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For The Love Of The Sun

2307 words - 10 pages

John Donne was one of the most influential poets of the seventeenth century. His often comical poems contain intricate dual meanings and his religious (divine) poetry is convincing and beautiful. Andrew Marvell also wrote during the same period as John Donne and the two worked on similar important matters concerning humanity throughout their careers. Both are classified as metaphysical poets, meaning the poetry employs paradoxes, and is “highly intellectualized, marked by bold and ingenious conceits,” according to the Merriam-Webster dictionary. Donne’s “The Sun Rising” and Marvell’s “To His Coy Mistress” are both based on a similar metaphysical principle and achieve a coherent response ...view middle of the document...

Both poets make bold statements in addressing the authority figure of the sun, or more specifically, time. Through directly naming who is in power, the subjects have already begun to diminish the influence that time holds over the lovers. The language that Donne uses, displayed when the subject calls the sun a “saucy pedantic wretch,” differs from that of Marvell, whose subject displays more respect for the authority of time, suggesting that “yonder all before us lie/vast deserts of eternity.” Despite the respect that Marvell demonstrates, the subject of “To His Coy Mistress” still believes that through love, defeating time is possible, shown in the last portion of the poem, stating, “let us roll all our strength, and all/our sweetness … thus, though we cannot make our sun/stand still, yet we will make him run.”
Donne’s subject appears to be completely satisfied with his relationship. Donne’s speaker states, “thou sun art half as happy as we,” and therefore the speaker longs for time to stand still so he can remain in bed with his lover. By the conclusion of the poem, the bedroom that the two lovers are in has become the world and it is the sun’s job to revolve around them. The love expressed by Donne in “The Sun Rising” is exaggerated and excessive, which lends to the dual meaning that Donne’s poetry often explores.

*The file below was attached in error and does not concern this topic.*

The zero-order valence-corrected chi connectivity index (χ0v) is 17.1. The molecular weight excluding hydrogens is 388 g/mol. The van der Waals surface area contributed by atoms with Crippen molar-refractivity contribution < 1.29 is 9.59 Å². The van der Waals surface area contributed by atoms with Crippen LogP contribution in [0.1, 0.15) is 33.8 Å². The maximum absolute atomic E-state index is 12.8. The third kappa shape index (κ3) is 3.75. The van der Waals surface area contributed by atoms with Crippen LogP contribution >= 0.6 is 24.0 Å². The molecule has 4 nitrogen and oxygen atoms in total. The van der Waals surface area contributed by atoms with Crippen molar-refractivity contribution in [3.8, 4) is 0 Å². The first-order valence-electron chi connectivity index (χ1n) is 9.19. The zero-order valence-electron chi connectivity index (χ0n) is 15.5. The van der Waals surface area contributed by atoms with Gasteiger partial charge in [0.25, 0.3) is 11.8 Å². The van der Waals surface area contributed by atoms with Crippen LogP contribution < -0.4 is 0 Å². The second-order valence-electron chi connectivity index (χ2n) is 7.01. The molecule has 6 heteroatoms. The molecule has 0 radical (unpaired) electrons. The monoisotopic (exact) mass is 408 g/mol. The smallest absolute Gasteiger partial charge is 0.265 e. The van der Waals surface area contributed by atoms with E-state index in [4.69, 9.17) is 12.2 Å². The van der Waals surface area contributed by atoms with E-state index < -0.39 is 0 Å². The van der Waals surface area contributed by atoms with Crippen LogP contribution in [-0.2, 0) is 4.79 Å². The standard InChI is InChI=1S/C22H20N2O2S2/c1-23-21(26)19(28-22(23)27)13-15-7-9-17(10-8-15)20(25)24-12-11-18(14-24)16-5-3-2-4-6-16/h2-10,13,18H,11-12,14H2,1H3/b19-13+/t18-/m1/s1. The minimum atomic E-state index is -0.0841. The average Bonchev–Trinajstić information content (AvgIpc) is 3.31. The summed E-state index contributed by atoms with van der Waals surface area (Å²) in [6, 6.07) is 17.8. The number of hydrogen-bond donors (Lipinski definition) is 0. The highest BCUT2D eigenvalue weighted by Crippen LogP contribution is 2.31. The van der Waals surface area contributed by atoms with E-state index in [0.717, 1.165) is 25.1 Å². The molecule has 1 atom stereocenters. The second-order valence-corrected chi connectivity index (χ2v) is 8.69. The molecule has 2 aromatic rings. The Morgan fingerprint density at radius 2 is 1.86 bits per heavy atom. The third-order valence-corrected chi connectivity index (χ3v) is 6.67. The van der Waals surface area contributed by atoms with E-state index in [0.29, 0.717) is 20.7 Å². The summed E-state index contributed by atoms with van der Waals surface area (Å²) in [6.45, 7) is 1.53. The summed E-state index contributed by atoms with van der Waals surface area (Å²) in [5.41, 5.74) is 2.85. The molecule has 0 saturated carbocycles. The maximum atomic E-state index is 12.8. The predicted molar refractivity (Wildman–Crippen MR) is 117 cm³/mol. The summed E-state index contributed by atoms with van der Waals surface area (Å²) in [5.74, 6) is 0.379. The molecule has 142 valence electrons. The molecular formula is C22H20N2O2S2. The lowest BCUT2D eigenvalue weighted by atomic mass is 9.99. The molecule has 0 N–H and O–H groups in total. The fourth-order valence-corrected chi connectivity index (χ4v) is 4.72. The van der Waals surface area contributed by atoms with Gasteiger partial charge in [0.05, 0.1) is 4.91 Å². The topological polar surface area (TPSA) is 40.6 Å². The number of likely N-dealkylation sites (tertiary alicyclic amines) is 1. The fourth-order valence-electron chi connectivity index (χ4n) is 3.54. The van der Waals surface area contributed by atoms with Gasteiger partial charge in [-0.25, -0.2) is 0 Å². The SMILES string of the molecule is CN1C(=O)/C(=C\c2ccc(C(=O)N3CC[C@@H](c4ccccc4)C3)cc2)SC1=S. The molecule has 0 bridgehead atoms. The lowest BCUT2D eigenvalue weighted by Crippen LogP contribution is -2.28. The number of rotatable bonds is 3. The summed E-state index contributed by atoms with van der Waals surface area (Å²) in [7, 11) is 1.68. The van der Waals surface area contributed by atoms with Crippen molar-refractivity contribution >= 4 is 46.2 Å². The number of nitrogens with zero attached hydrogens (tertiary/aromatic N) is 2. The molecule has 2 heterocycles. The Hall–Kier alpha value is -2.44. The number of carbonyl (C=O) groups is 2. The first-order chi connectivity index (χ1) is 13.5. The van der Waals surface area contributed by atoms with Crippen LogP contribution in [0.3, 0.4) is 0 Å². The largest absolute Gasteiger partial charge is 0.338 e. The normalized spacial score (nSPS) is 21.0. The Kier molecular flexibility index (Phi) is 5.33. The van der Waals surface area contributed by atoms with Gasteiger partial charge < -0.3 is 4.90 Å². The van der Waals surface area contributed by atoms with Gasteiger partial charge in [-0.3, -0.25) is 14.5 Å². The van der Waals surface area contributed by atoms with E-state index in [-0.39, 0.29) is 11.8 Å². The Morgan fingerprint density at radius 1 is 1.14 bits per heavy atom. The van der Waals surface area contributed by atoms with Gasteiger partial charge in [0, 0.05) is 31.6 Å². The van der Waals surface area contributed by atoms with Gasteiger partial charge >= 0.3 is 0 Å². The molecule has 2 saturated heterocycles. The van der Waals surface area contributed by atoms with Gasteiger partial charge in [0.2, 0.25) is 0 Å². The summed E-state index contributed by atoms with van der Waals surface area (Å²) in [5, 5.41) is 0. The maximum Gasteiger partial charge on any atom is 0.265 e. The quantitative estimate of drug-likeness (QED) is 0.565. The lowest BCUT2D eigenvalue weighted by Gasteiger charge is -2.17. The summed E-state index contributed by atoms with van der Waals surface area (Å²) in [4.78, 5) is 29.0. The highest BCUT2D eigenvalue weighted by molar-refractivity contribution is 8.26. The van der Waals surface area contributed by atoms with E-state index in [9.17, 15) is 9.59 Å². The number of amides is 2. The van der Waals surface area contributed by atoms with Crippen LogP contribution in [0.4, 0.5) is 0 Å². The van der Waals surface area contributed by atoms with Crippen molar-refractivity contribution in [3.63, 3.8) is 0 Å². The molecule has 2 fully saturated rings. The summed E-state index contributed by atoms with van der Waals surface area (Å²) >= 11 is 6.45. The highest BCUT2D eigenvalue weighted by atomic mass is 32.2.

“The Sun Rising” is an example of Donne’s duality that is frequently written into his work. While describing love that is seemingly perfect, Donne paradoxically argues the exact opposite. Through Donne’s description of the lovers’ bedroom becoming the world (“this bed thy centre is, these walls, thy sphere,”), he insinuates that in order for the love to survive, there must be a break in the circle. Donne constantly argues against love and time that is circular, insisting that there must be an imbalance in order for sexual intimacy not to become exhausting and everlasting.
Donne makes a similar argument in “The Good Morrow,” when he states, “love so alike, that none do slacken, none can die.” While “The Good Morrow” is another example of Donne’s exquisite love poetry, a similar paradox containing messages about time and perfect love is an underlying theme. Donne cleverly uses the word “die” with the dual purpose of physical death and sexual orgasm, ultimately achieving a meaning that while perfect love is attractive, it is exhausting and needs to “slacken.” An imbalance in power is necessary to progress the relationship. This progression is also fundamental in “The Sun Rising.” Although the poem appears to end with the lovers creating their own kingdom, it paradoxically ends in sexual frustration.
“The Sun Rising” takes this concept to a higher level than “The Good Morrow” does. Not only does Donne argue that perfect love is not without consequence, he debates that authority has consumed the relationship. By arguing Donne’s initial line, “busy old fool, unruly sun,” he is stating that the sun cannot be ruled. ...

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